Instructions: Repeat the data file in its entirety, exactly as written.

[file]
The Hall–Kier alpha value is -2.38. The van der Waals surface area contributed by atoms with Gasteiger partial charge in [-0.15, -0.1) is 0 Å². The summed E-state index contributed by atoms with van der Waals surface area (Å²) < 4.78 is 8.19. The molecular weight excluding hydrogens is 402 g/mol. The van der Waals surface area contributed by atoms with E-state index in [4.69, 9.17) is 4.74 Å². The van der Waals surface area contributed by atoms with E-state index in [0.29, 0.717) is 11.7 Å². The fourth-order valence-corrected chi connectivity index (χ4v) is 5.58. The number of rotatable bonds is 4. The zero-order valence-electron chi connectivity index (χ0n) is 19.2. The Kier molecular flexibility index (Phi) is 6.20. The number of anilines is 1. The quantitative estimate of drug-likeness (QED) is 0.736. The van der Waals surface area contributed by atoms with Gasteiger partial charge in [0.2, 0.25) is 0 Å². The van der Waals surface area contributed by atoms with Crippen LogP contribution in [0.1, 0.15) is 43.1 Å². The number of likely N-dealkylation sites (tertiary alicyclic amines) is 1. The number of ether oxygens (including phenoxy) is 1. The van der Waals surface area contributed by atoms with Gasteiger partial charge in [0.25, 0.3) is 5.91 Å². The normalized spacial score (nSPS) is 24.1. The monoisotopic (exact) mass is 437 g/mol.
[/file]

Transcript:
The Hall–Kier alpha value is -2.38. The van der Waals surface area contributed by atoms with Gasteiger partial charge in [-0.15, -0.1) is 0 Å². The summed E-state index contributed by atoms with van der Waals surface area (Å²) < 4.78 is 8.19. The molecular weight excluding hydrogens is 402 g/mol. The van der Waals surface area contributed by atoms with E-state index in [4.69, 9.17) is 4.74 Å². The van der Waals surface area contributed by atoms with E-state index in [0.29, 0.717) is 11.7 Å². The fourth-order valence-corrected chi connectivity index (χ4v) is 5.58. The number of rotatable bonds is 4. The zero-order valence-electron chi connectivity index (χ0n) is 19.2. The Kier molecular flexibility index (Phi) is 6.20. The number of anilines is 1. The quantitative estimate of drug-likeness (QED) is 0.736. The van der Waals surface area contributed by atoms with Gasteiger partial charge in [0.2, 0.25) is 0 Å². The van der Waals surface area contributed by atoms with Crippen LogP contribution in [0.1, 0.15) is 43.1 Å². The number of likely N-dealkylation sites (tertiary alicyclic amines) is 1. The number of ether oxygens (including phenoxy) is 1. The van der Waals surface area contributed by atoms with Gasteiger partial charge in [0.25, 0.3) is 5.91 Å². The normalized spacial score (nSPS) is 24.1. The monoisotopic (exact) mass is 437 g/mol.